How we lost our ranch to gas drilling
Our cattle, our dreams and our ranching lives are now a thing of the past. My husband and I felt obligated to sell everything we had worked for over nine years in Silt, in western Colorado, to escape the impacts of gas drilling.
As one who has lived through the experience, I can say that the drilling that rapidly expanded around our 200-acre ranch took away everything that we came to expect of country living. Traffic increased, and so did the dust; in addition to the well pads we saw everyday, there were pipelines and roads. Irrigation ditches were severed, weeds encroached on the disturbed grounds, fences got cut.
Our land represented our retirement. Before we put our ranch on the market, my husband and I tried to determine how much we could afford to lose on our investment, as studies have shown the obvious: No one wants to live near drilling. We were among the lucky — we owned our mineral rights. The man who bought our ranch wanted those rights; he cared nothing for the land.
It's good the new owner doesn't live in the area fulltime, because gas drilling makes a place unlivable. A nearby creek, Divide Creek, was literally bubbling with methane from a leaking casing on a well. Yet a company's failure to abide by the laws governing drilling rarely brings a significant fine. Fines are levied by the Colorado Oil and Gas Conservation Commission, which is dominated by industry representatives.
Until you experience it, you cannot fathom the noise of these operations, the explosions that rattle your home, the humming of the generators and the rumble of increased traffic. Sitting on our porch at night was like watching a scene from hell as the clouds reflected red from flaring gas.
The painful thing is that we thought we were protected. When we purchased our ranch in 1995, we went to the courthouse and read about the leasing of our mineral rights by the former owner. According to this document, the lease would expire in 1998, so we figured, since drilling wasn't evident in the area at the time, we'd take a chance, and deemed ourselves safe when that deadline passed.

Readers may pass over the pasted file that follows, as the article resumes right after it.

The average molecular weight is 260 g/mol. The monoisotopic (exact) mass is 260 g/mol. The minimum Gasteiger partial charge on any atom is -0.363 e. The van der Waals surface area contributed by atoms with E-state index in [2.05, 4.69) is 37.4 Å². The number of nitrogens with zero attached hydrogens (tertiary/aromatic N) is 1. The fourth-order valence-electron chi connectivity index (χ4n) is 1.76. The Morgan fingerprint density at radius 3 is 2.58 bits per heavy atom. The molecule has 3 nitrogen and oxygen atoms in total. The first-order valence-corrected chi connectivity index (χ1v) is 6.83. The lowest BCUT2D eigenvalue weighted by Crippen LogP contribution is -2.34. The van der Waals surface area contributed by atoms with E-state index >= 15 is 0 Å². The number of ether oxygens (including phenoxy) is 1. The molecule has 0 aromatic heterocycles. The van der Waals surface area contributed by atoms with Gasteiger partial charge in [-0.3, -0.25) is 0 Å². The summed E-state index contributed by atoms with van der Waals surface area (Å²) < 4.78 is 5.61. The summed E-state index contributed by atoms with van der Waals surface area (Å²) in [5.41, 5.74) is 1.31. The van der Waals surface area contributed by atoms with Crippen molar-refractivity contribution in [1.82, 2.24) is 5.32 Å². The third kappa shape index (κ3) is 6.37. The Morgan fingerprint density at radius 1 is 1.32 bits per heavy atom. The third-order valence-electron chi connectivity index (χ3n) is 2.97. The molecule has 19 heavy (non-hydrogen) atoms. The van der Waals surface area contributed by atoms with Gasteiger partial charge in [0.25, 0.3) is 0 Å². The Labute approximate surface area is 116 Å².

In 2003, we received notice that the company wanted to drill several wells on our ranch, with a schematic of where the wells, roads and pipelines were to be located. This preliminary work was performed on a desk in a high-rise building in Denver, with no chance for us to be involved. There was no mention of compressor stations, waste pits or roads. To our shock, one of the proposed wells was in the middle of our best-producing alfalfa field.
When we protested that the lease had expired, we were informed that our ranch had been "unitized," a federal designation that pools large tracts of land into a "unit" for the convenience of the drilling company. Unitization essentially changes two significant aspects of the lease: Any well spacings that have been previously negotiated are negated (the location and density of the wells is now controlled by the Bureau of Land Management), and, the lease becomes, essentially, a lease in perpetuity. No one should be fooled into thinking that owning the mineral rights will protect landowners.
Faced with, and finally accepting the inevitable, and hoping that drilling could be done responsibly, we were interested in finding alternative places for the wells. We also worried about accident prevention and mitigation. This last fear was driven by the calamities, such as leaks of mine waste, that we had seen our neighbors endure.
We met with industry representatives to negotiate a surface use agreement. We were given assurances, specifically regarding the monitoring equipment in case of a spill or leak, but we were not convinced the devices would be in place. We had no power and felt it. We dared not call the landmen on their assurances, which never seemed believable, because we also knew that all of the cards were in their hands. By law, if a landowner is deemed to be recalcitrant, demanding or obstreperous, the drilling company has the right to post a laughable bond amount and drill on the property without a surface use agreement. As a landowner, you walk a fine line in these mock negotiations. You have to approach industry as a supplicant, not as an equal.
Let landowners elsewhere be warned: By the time the industry representatives come knocking on your door, it's too late.
Rosemary Bilchak and her husband now live in Hotchkiss, Colorado.